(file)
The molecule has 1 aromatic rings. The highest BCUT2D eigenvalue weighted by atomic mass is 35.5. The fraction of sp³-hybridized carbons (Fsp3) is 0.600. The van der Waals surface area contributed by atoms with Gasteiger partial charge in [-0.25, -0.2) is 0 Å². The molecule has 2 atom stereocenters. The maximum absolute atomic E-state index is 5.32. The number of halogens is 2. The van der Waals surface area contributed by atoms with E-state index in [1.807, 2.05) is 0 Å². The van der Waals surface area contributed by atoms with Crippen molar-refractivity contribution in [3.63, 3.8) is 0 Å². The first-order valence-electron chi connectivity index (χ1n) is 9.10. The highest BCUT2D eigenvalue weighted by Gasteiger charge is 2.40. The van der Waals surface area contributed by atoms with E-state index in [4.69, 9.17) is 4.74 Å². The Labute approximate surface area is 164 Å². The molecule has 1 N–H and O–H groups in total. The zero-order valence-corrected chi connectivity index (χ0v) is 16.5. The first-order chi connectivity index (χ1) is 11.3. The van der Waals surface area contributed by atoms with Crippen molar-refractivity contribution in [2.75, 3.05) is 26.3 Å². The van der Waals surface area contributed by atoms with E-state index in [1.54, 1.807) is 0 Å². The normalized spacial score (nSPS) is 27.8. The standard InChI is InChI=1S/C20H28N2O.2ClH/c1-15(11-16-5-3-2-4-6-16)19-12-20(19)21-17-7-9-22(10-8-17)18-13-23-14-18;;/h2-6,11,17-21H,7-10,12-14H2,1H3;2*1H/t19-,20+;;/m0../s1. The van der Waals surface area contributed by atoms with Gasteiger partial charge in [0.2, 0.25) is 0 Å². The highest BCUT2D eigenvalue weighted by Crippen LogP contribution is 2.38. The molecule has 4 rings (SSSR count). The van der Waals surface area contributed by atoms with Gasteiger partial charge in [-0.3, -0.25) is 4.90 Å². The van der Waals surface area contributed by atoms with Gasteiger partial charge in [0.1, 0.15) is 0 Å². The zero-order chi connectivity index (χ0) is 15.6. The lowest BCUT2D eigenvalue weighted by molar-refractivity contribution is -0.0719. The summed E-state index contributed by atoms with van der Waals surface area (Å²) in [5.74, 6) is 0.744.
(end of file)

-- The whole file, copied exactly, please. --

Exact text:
The molecule has 1 aromatic rings. The highest BCUT2D eigenvalue weighted by atomic mass is 35.5. The fraction of sp³-hybridized carbons (Fsp3) is 0.600. The van der Waals surface area contributed by atoms with Gasteiger partial charge in [-0.25, -0.2) is 0 Å². The molecule has 2 atom stereocenters. The maximum absolute atomic E-state index is 5.32. The number of halogens is 2. The van der Waals surface area contributed by atoms with E-state index in [1.807, 2.05) is 0 Å². The van der Waals surface area contributed by atoms with Crippen molar-refractivity contribution in [3.63, 3.8) is 0 Å². The first-order valence-electron chi connectivity index (χ1n) is 9.10. The highest BCUT2D eigenvalue weighted by Gasteiger charge is 2.40. The van der Waals surface area contributed by atoms with E-state index in [4.69, 9.17) is 4.74 Å². The Labute approximate surface area is 164 Å². The molecule has 1 N–H and O–H groups in total. The zero-order valence-corrected chi connectivity index (χ0v) is 16.5. The first-order chi connectivity index (χ1) is 11.3. The van der Waals surface area contributed by atoms with Crippen molar-refractivity contribution in [2.75, 3.05) is 26.3 Å². The van der Waals surface area contributed by atoms with E-state index in [1.54, 1.807) is 0 Å². The normalized spacial score (nSPS) is 27.8. The standard InChI is InChI=1S/C20H28N2O.2ClH/c1-15(11-16-5-3-2-4-6-16)19-12-20(19)21-17-7-9-22(10-8-17)18-13-23-14-18;;/h2-6,11,17-21H,7-10,12-14H2,1H3;2*1H/t19-,20+;;/m0../s1. The van der Waals surface area contributed by atoms with Gasteiger partial charge in [0.2, 0.25) is 0 Å². The highest BCUT2D eigenvalue weighted by Crippen LogP contribution is 2.38. The molecule has 4 rings (SSSR count). The van der Waals surface area contributed by atoms with Gasteiger partial charge in [-0.3, -0.25) is 4.90 Å². The van der Waals surface area contributed by atoms with Gasteiger partial charge in [0.1, 0.15) is 0 Å². The zero-order chi connectivity index (χ0) is 15.6. The lowest BCUT2D eigenvalue weighted by molar-refractivity contribution is -0.0719. The summed E-state index contributed by atoms with van der Waals surface area (Å²) in [5.74, 6) is 0.744.